Indeed, the IDF social media gurus were in the thick of it, tweeting and retweeting. One soldier compared it to a war, with 2,500 tweets an hour relating to just this single hashtag. (The “hashtag,” once known only as the number sign, was created as a web classification system to help make it easier to find related content. ) In this conflict, everyone from the media to the armed forces was clearly focused on social media as a deciding factor, particularly on select outlets like Twitter and Facebook. It is important to understand how activists, NGOs, public diplomacy professionals and the media are being driven by, and are drivers of, this medium.

Media expert Marshall McLuhan argued in his seminal 1964 work Understanding Media that “the medium is the message,” an incisive, if complicated view that “the personal and social consequences of any medium – that is, of any extension of ourselves – result from the new scale that is introduced into our affairs by each extension of ourselves, or by any new technology.” New inventions change the scale, pace and pattern of messages, he explained.

In that sense, each conflict has brought with it new revolutions in media and how the public is informed. The US Civil War saw the first use of the camera; the muck of the trenches of World War I was censored so as not to shock the British masses; public opinion on Vietnam was deeply affected by live TV reports; and CNN’s coverage of the Gulf War was remarkable for showing actual strikes on enemy positions by missiles.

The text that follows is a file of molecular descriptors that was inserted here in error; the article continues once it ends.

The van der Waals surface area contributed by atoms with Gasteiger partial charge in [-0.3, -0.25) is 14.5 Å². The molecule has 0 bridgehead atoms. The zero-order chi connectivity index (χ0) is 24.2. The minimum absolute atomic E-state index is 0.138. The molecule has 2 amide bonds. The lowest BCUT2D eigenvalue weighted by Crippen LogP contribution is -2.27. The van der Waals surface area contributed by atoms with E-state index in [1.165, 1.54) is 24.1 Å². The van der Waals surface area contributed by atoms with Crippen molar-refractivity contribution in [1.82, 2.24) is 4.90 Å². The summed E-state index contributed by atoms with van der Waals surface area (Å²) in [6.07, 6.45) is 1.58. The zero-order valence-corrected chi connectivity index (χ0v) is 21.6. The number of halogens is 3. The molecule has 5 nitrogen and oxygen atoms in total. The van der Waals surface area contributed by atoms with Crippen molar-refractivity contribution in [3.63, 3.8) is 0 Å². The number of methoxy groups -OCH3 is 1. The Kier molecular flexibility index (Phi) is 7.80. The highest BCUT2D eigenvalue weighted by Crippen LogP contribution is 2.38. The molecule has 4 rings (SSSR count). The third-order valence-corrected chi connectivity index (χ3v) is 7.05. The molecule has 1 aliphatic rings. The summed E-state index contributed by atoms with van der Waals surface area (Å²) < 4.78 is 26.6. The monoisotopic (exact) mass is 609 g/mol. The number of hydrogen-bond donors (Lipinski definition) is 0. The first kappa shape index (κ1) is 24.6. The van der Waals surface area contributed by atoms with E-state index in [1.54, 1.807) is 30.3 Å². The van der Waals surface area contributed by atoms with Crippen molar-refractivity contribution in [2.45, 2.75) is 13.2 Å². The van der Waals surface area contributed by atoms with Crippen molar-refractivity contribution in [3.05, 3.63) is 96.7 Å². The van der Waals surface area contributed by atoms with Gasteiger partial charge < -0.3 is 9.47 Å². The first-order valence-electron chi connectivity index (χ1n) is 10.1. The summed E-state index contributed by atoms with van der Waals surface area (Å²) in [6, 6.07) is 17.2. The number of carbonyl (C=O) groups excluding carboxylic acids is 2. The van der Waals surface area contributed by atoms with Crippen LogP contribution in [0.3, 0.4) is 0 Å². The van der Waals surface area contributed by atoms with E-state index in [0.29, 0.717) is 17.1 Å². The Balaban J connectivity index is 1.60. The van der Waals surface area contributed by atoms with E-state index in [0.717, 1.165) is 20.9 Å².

With the advent of Facebook in 2004 (reaching 1 billion users in October 2012) and Twitter in 2006, the social media landscape was revolutionized – and so was the media. Recent reports suggest that social media is driving jihadists in China’s Xinjiang province, and that it is a prime tool of the Islamic State of Iraq and Syria (ISIS) in its conquest of parts of Iraq.

This is particularly true in the Israeli-Palestinian conflict. At the Hebrew University of Jerusalem on Mount Scopus, as news of the kidnappings took hold, a team of volunteers gathered in a computer classroom. Led by veteran online activists who were students during November 2012’s Operation Pillar of Defense, they began to man an on-campus “situation room,” tweeting and Facebooking furiously with a new hashtag to connect all their posts: #BringBackOurBoys.

Ilana Sherrington, the head of the campaign, explained how it all works. “We have heads of different languages – in Russian, English, Spanish – and they were in charge of volunteers in those languages,” she said. Tasks are then delegated for a specific social media outlet, like Facebook, Twitter or Instagram. Sherrington and her team develop goals, tasks and missions that are issued to the requisite heads, working in coordination with graphic artists, and the end result acts as a certain type of foreign press. This smoothly oiled operation involves dozens of volunteer activists.

The 'situation room'

The ‘situation room’ (courtesy)